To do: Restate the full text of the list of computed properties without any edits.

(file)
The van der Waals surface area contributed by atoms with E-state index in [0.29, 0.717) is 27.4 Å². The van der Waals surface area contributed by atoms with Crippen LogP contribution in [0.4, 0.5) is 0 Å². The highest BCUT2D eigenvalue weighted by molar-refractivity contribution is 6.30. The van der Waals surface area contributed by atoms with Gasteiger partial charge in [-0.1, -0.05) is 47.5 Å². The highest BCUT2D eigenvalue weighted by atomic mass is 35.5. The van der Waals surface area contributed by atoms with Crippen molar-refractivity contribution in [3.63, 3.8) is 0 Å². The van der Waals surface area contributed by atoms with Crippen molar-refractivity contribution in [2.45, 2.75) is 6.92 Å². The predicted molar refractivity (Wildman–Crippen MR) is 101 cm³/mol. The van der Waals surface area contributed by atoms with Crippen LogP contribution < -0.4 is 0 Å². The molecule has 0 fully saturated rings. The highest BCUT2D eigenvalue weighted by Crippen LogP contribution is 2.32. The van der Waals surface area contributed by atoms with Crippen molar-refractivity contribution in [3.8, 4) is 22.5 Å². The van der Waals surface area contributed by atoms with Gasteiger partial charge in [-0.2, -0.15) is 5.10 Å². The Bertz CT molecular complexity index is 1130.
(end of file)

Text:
The van der Waals surface area contributed by atoms with E-state index in [0.29, 0.717) is 27.4 Å². The van der Waals surface area contributed by atoms with Crippen LogP contribution in [0.4, 0.5) is 0 Å². The highest BCUT2D eigenvalue weighted by molar-refractivity contribution is 6.30. The van der Waals surface area contributed by atoms with Gasteiger partial charge in [-0.1, -0.05) is 47.5 Å². The highest BCUT2D eigenvalue weighted by atomic mass is 35.5. The van der Waals surface area contributed by atoms with Crippen molar-refractivity contribution in [3.63, 3.8) is 0 Å². The van der Waals surface area contributed by atoms with Crippen molar-refractivity contribution in [2.45, 2.75) is 6.92 Å². The predicted molar refractivity (Wildman–Crippen MR) is 101 cm³/mol. The van der Waals surface area contributed by atoms with Crippen LogP contribution < -0.4 is 0 Å². The molecule has 0 fully saturated rings. The highest BCUT2D eigenvalue weighted by Crippen LogP contribution is 2.32. The van der Waals surface area contributed by atoms with Crippen molar-refractivity contribution in [3.8, 4) is 22.5 Å². The van der Waals surface area contributed by atoms with Gasteiger partial charge in [-0.2, -0.15) is 5.10 Å². The Bertz CT molecular complexity index is 1130.